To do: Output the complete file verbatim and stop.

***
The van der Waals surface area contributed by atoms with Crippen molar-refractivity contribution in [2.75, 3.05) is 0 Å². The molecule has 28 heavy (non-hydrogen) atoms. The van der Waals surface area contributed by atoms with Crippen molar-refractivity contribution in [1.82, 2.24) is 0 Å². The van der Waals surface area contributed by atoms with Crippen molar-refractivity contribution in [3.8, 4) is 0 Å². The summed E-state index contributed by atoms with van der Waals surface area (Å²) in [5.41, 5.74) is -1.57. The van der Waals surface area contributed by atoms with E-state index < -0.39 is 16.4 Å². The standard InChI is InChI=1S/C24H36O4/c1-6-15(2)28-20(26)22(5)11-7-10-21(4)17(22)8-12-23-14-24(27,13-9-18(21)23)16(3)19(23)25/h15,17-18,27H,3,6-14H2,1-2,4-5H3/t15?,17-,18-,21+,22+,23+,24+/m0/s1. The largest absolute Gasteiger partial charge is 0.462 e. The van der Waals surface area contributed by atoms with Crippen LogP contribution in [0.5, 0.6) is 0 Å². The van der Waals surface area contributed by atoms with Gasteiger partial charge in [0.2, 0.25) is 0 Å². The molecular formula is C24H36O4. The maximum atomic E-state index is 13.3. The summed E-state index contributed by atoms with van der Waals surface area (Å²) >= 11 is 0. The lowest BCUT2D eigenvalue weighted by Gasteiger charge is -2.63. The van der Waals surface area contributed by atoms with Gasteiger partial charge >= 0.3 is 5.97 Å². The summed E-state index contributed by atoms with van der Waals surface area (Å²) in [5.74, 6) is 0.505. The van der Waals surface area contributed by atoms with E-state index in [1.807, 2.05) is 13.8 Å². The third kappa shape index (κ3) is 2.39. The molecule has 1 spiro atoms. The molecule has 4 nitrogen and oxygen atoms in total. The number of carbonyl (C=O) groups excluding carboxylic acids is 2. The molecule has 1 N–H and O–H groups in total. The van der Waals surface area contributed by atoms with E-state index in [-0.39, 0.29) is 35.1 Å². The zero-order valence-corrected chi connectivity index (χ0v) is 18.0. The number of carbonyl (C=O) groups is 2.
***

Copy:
The van der Waals surface area contributed by atoms with Crippen molar-refractivity contribution in [2.75, 3.05) is 0 Å². The molecule has 28 heavy (non-hydrogen) atoms. The van der Waals surface area contributed by atoms with Crippen molar-refractivity contribution in [1.82, 2.24) is 0 Å². The van der Waals surface area contributed by atoms with Crippen molar-refractivity contribution in [3.8, 4) is 0 Å². The summed E-state index contributed by atoms with van der Waals surface area (Å²) in [5.41, 5.74) is -1.57. The van der Waals surface area contributed by atoms with E-state index < -0.39 is 16.4 Å². The standard InChI is InChI=1S/C24H36O4/c1-6-15(2)28-20(26)22(5)11-7-10-21(4)17(22)8-12-23-14-24(27,13-9-18(21)23)16(3)19(23)25/h15,17-18,27H,3,6-14H2,1-2,4-5H3/t15?,17-,18-,21+,22+,23+,24+/m0/s1. The largest absolute Gasteiger partial charge is 0.462 e. The van der Waals surface area contributed by atoms with Crippen LogP contribution in [0.5, 0.6) is 0 Å². The van der Waals surface area contributed by atoms with Gasteiger partial charge in [0.2, 0.25) is 0 Å². The molecular formula is C24H36O4. The maximum atomic E-state index is 13.3. The summed E-state index contributed by atoms with van der Waals surface area (Å²) >= 11 is 0. The lowest BCUT2D eigenvalue weighted by Gasteiger charge is -2.63. The van der Waals surface area contributed by atoms with Gasteiger partial charge >= 0.3 is 5.97 Å². The summed E-state index contributed by atoms with van der Waals surface area (Å²) in [5.74, 6) is 0.505. The van der Waals surface area contributed by atoms with E-state index in [1.807, 2.05) is 13.8 Å². The third kappa shape index (κ3) is 2.39. The molecule has 1 spiro atoms. The molecule has 4 nitrogen and oxygen atoms in total. The number of carbonyl (C=O) groups excluding carboxylic acids is 2. The molecule has 1 N–H and O–H groups in total. The van der Waals surface area contributed by atoms with E-state index in [-0.39, 0.29) is 35.1 Å². The zero-order valence-corrected chi connectivity index (χ0v) is 18.0. The number of carbonyl (C=O) groups is 2.